# Taking seats on a plane: probability that the last two persons take their proper seats [duplicate]

100 men are getting on a plane (containing 100 chairs) one by one. Each one has a seat number but the first one forgot his number. So he randomly chooses a chair and sits on it. Others do know their own number. Therefore if their seat is not occupied, they sit on it and otherwise they randomly choose a chair and sit. What is the probability that the last two persons sit on their own chair !?

Edit: As @ByronSchmuland mentioned, a similar but different problem is HERE

• We've seen this one before: math.stackexchange.com/questions/5595/taking-seats-on-a-plane It's a classic!
– user940
Jan 1 '14 at 19:36
• @ByronSchmuland I am afraid not. Here I am asking for the probability of the last two correct sit not the last correct sit. Jan 1 '14 at 19:39
• Does this answer your question? Taking Seats on a Plane Aug 20 at 5:41

So if there are $n$ seats, the probability of the last $k$ passenger will take their own seats is $P(n,k)$.

When the first passenger randomly takes his seat, there are three possible situations.

1) he takes his own seats with probability $1/n$

2) he takes the seats belongs to one of the last $k$ passengers with probability $k/n$

3) he takes the seats of the $m$th passenger with probability $1/n$ for each $m$.

In case 1, then every one takes their own seat naturally. In case 2, then it is impossible that last $k$ passengers still take all their seats. In case 3, everyone before $m$th passenger take their seats naturally. the $m$ the passenger have to randomly choose one seat from $n-m+1$ seats and the seat assigned to the first passenger can be viewed as his newly assigned seat. So the probability of the last $k$ passengers takes their own seats is $P(n-m+1,k)$.

In summary $$P(n,k)=\frac{1}{n}+\frac{1}{n}\sum_{m=2}^{n-k} P(n-m+1,k)$$ It is easily transformed to $$Q(n,k)=\frac{1}{n}\sum_{m=2}^{n-k} Q(n-m+1,k), \quad \text{where } Q(n,k)\equiv P(n,k)-\frac{1}{k+1}$$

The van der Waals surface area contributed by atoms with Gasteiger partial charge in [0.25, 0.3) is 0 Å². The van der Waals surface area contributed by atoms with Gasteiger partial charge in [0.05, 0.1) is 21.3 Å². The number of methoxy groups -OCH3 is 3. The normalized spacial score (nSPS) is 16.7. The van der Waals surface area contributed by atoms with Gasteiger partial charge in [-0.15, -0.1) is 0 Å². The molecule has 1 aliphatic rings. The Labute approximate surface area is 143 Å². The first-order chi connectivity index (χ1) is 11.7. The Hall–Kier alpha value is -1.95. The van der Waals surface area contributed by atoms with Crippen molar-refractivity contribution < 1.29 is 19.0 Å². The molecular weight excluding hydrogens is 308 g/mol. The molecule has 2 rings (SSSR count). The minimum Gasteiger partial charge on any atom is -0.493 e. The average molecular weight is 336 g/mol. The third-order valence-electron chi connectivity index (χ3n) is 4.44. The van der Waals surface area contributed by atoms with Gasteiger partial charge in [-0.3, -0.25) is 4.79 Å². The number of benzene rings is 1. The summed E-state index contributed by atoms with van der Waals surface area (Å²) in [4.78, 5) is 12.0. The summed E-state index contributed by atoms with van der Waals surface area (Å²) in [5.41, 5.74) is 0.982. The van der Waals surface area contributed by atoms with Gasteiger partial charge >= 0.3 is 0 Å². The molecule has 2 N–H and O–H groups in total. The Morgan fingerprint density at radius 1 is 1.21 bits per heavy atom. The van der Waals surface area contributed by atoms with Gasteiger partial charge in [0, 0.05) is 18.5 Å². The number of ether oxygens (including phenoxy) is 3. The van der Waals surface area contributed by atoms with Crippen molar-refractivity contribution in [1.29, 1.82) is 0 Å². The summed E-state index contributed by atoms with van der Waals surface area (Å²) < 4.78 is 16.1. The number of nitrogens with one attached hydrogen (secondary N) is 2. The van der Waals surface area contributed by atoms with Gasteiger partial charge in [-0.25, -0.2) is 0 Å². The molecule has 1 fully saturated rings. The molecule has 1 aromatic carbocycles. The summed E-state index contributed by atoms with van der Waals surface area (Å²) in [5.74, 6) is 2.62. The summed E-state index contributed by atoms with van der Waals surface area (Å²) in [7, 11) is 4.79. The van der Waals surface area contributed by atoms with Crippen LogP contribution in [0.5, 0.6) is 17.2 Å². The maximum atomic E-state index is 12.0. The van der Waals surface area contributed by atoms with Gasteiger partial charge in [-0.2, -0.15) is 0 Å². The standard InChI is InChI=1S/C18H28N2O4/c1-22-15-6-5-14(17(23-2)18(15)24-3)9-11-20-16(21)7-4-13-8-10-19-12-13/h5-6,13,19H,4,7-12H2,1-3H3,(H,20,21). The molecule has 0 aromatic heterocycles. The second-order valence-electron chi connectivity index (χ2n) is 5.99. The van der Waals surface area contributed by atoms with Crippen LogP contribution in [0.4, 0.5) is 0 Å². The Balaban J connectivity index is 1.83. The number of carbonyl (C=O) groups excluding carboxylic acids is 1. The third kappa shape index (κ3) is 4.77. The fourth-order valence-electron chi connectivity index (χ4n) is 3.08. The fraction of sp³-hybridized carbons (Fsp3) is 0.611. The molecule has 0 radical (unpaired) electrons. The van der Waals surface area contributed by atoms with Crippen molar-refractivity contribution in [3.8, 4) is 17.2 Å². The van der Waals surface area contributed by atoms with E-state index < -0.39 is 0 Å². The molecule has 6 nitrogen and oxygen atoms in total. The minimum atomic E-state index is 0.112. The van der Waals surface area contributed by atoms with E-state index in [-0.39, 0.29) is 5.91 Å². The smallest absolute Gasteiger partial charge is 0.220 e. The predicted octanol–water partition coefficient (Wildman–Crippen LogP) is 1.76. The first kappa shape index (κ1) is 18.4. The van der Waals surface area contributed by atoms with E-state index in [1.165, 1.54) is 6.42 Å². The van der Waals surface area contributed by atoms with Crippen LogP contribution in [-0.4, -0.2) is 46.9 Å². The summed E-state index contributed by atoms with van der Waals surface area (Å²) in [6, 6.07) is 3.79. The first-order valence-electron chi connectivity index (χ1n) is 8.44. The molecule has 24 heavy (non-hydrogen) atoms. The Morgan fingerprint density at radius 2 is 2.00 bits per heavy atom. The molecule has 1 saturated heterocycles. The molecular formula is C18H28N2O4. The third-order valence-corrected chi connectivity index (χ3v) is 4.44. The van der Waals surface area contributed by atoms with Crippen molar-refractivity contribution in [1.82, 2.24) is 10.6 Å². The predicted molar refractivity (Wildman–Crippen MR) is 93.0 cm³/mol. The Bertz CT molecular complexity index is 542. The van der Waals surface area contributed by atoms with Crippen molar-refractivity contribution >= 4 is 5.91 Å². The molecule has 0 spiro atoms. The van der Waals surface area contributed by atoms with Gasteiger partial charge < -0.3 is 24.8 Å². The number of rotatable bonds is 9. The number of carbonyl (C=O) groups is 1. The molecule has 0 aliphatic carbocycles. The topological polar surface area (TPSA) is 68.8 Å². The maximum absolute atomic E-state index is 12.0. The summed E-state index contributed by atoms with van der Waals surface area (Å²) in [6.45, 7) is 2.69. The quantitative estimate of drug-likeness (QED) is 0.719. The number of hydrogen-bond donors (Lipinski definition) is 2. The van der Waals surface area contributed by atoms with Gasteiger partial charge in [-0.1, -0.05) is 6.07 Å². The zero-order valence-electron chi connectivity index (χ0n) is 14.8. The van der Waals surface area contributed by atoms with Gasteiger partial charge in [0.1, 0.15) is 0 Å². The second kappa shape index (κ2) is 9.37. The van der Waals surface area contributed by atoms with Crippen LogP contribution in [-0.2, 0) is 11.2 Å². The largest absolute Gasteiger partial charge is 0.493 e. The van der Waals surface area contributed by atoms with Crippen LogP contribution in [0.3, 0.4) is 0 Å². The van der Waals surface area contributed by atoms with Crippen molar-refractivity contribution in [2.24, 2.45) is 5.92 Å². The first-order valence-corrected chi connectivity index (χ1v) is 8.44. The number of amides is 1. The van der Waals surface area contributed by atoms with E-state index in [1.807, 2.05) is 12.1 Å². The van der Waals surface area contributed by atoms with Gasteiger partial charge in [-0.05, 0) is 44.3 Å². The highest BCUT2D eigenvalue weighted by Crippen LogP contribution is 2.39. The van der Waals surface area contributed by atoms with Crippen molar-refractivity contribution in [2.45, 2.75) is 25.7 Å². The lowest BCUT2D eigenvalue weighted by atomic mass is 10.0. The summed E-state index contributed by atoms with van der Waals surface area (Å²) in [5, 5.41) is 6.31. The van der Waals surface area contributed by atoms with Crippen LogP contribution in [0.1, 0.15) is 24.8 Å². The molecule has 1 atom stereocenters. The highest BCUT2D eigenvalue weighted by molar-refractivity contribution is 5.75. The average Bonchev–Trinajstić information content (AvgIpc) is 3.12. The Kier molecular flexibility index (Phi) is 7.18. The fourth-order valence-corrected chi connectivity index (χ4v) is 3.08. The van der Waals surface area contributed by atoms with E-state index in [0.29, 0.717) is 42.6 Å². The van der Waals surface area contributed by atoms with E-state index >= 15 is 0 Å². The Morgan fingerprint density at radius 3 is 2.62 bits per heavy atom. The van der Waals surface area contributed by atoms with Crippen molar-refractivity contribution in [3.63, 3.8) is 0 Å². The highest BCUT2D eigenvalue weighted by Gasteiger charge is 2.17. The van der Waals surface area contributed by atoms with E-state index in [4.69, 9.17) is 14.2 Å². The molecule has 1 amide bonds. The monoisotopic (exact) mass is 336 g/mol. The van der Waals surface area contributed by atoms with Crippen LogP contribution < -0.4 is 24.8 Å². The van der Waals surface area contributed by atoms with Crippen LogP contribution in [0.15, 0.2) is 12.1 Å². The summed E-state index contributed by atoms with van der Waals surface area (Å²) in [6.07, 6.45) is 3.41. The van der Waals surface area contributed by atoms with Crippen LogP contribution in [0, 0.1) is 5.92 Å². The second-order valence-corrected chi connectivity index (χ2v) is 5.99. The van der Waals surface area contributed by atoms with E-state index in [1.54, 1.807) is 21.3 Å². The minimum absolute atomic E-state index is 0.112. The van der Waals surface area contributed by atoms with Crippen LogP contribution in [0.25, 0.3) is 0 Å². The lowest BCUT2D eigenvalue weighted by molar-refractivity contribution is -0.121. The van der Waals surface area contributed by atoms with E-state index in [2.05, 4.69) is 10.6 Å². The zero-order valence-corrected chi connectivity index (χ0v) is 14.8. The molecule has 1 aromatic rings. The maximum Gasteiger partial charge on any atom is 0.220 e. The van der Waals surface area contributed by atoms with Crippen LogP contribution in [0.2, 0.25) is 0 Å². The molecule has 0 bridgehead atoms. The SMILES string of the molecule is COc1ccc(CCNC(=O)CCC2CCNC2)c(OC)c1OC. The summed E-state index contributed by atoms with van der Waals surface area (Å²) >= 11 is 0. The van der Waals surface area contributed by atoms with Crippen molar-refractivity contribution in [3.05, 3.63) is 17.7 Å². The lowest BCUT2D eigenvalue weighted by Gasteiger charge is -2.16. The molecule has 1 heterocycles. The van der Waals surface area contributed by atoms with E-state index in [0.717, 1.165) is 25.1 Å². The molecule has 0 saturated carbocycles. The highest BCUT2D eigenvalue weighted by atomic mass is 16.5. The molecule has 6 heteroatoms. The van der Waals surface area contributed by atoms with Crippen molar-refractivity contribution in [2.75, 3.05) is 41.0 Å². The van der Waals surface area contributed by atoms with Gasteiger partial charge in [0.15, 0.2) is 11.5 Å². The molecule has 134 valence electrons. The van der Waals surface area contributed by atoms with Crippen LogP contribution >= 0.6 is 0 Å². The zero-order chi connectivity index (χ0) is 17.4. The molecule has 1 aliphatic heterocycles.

For each $k$, it is easy to see that $P(n=k+1,k)=1/(k+1)$. So $Q(n,k)=0$ for any $n\ge k$. So $$P(n\ge k,k)=\frac{1}{k+1}$$

So in your problem, $n=100, k=2$, the answer would be 1/3.

In this similar problem, $n=100, k=1$, the answer would be 1/2.

• I'm confused how you got the term for case 3, since the "rules" for seating aren't recursive; in particular, if passenger #2 finds his seat empty (passenger #1 did not take it) then #2 will always sit there, so the probability that #2 sits in the correct seat is (n - 1)/n, not 1/(n - 1)... isn't it? Jan 2 '14 at 1:15
• @MichaelEdenfield You are right. I edited my answer accordingly. Jan 2 '14 at 2:05

Using the idea on the rephrased solution Byron linked in the comments. Assume the first guy keeps getting evicted from his seat. Then there will come a time when the first guy is sent to one of 3 positions. Of these only 1 leaves the 2 last guy's places available so the probability of this happening is $\frac{1}{3}$ and if he does get the correct one then the last two passengers will naturally take their seats correctly. So the probability is $\frac{1}{3}$

In fact you can generalize this to see the probability the last $n$ persons get in their places is $\frac{1}{n+1}$ when $n<m$ where $m$ is the total number of seats. For $n=m$, it is trivially $\frac{1}{n}=\frac{1}{m}$.

• I think you mean $\frac 1 {n+1}$. Note: all the passengers after the first get the right seats if and only if the first did, which gives the correct $\frac 1 {99+1}=\frac 1{100}$ probability that the first person got the right seat. Jan 1 '14 at 20:09